I am within five miles of church, I have air conditioning, I have a drive way, Brock has a fenced yard. We don’t have a carport, but we do have a run-down garage and no screened porch … yet! But we have a home.

So, what is home?

The staff at Habitat for Humanity are blessed to hear answers almost daily to the good question, “What does home mean to you?”  HfH staff hear statements such as these:

  • A partner family in the State of Georgia says, home is a foundation for their future.
  • A teenager in Las Vegas remembers when he was 9 and his mother put in hundreds of hours of labor in a home that would create a “fresh start for my family.”
  • In Madagascar, incrementally building a safe, stable home led to a couple’s “new beginning” and a rediscovered “hope to have a good life.”
  • For others, home means comfort. Security. Favorite family memories. A place for sleepovers. A place of refuge.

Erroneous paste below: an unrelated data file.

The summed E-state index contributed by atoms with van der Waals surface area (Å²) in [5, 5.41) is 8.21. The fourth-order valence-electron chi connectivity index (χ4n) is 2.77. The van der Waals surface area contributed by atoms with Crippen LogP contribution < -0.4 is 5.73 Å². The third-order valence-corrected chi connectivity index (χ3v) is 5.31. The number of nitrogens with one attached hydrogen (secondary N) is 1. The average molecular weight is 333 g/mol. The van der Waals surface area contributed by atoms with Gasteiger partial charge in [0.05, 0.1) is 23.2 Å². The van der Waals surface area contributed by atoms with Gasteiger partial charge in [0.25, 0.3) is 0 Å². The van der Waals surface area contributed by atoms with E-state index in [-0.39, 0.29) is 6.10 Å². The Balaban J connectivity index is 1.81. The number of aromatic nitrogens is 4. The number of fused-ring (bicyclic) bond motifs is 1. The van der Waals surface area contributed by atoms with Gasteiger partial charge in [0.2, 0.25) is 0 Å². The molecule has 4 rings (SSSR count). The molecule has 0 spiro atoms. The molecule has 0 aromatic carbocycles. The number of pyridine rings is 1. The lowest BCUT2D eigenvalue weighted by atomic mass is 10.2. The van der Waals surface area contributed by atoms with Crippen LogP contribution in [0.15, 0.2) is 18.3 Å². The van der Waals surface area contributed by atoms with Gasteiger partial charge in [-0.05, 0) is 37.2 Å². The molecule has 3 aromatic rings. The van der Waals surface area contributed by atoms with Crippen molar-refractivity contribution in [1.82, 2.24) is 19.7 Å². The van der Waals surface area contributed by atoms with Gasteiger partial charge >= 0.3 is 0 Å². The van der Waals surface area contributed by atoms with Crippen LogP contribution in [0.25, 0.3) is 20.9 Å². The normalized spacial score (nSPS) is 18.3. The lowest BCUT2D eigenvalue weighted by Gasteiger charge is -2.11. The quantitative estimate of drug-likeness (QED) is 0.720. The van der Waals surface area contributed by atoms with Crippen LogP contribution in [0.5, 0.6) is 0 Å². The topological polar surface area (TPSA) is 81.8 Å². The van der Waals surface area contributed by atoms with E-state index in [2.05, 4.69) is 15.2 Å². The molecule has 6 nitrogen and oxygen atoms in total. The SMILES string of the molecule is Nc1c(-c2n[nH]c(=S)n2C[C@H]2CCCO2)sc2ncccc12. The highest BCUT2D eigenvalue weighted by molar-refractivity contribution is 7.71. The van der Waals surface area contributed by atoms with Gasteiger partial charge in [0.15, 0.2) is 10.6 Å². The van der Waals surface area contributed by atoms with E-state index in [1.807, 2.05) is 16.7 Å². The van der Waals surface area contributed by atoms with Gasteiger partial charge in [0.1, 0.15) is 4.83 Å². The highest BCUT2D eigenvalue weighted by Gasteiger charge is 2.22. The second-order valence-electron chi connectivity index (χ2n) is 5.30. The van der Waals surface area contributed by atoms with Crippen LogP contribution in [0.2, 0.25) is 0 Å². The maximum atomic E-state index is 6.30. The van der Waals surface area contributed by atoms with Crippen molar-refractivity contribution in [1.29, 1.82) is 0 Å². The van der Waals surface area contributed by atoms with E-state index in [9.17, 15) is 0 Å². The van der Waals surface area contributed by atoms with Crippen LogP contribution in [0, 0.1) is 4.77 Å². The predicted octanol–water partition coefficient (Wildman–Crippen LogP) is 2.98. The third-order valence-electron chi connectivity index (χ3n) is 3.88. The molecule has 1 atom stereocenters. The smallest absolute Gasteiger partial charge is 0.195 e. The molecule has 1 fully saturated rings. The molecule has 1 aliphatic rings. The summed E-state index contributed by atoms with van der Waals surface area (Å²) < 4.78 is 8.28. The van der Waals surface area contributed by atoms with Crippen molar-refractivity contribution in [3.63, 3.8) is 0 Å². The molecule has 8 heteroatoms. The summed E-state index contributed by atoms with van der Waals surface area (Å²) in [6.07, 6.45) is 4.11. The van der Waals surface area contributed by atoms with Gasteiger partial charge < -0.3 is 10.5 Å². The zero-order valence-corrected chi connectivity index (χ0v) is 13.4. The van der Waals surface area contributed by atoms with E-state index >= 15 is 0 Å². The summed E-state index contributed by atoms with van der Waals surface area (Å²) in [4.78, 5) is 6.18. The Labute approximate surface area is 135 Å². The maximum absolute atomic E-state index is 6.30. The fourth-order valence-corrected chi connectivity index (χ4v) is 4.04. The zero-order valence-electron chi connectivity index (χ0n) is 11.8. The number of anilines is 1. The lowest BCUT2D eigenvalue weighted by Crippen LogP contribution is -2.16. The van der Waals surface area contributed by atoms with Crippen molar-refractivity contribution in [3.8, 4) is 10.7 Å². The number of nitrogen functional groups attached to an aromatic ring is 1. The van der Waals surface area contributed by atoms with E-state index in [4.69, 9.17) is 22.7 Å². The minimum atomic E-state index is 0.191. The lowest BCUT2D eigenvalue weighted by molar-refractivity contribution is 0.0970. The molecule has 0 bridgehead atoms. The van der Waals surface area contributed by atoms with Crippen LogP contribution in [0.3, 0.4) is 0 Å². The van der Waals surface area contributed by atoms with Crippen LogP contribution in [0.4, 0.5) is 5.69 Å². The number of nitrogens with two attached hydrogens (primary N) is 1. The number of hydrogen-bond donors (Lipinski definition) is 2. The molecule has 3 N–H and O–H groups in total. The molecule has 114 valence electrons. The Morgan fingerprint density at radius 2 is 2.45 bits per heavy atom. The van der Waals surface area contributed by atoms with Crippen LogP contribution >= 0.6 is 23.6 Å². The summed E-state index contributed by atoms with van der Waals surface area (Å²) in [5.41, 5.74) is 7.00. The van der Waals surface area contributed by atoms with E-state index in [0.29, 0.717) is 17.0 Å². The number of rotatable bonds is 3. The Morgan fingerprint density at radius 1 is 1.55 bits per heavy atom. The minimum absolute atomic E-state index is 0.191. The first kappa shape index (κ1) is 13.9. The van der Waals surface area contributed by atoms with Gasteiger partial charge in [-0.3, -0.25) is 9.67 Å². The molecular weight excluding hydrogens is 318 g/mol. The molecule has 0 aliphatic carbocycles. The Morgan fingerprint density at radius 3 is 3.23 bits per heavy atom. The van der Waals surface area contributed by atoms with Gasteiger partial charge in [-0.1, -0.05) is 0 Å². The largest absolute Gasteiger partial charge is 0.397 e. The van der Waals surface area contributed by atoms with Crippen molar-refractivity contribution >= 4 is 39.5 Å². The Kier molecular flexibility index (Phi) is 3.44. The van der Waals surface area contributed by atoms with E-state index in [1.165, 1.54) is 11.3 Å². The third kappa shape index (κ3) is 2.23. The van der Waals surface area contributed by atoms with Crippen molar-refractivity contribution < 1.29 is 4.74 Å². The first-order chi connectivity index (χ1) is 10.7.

Habitat for Humanity volunteers, supporters and partner families have told us many ways they think of home. What about you? Please share a comment below and let us know “What home means to you?”

I think I may be about 90% finished with the home transactions. I have to firm up my home insurance and auto insurance policy. I have to bring a checkbook to closing and pay for all kinds of things we have to pay for in this process (title work, termite stuff, new crawl space sump pump, etc.)  And bring a cashier’s check for the down payment. I hooked up all the utilities recently. I was fortunate to have a friend visiting from Philadelphia while I made all those arrangements, and we had a lot of laughs in the process. I think I spoke to sales individuals in the Philippines (Washington Gas), India (Cox Cable, who I did not choose), Puerto Rico (Verizon FIOS which I did choose), and South Carolina (water / sewerage!) Does no one actually from Virginia actually handle these utilities in Virginia?! Thank God Steve was here to help me (and even make the experience fun). I think I am as ready as I can be.  All I’m waiting on now is to find out if the lender is actually going to lend me the money. (BTW, do you have any idea how much I will actually be paying for this house if I stay in it for 30 years? Shocking. Truly shocking!) I’m a long way from where I used to be; and God is here too. My education continues; but do I really need 376 channels?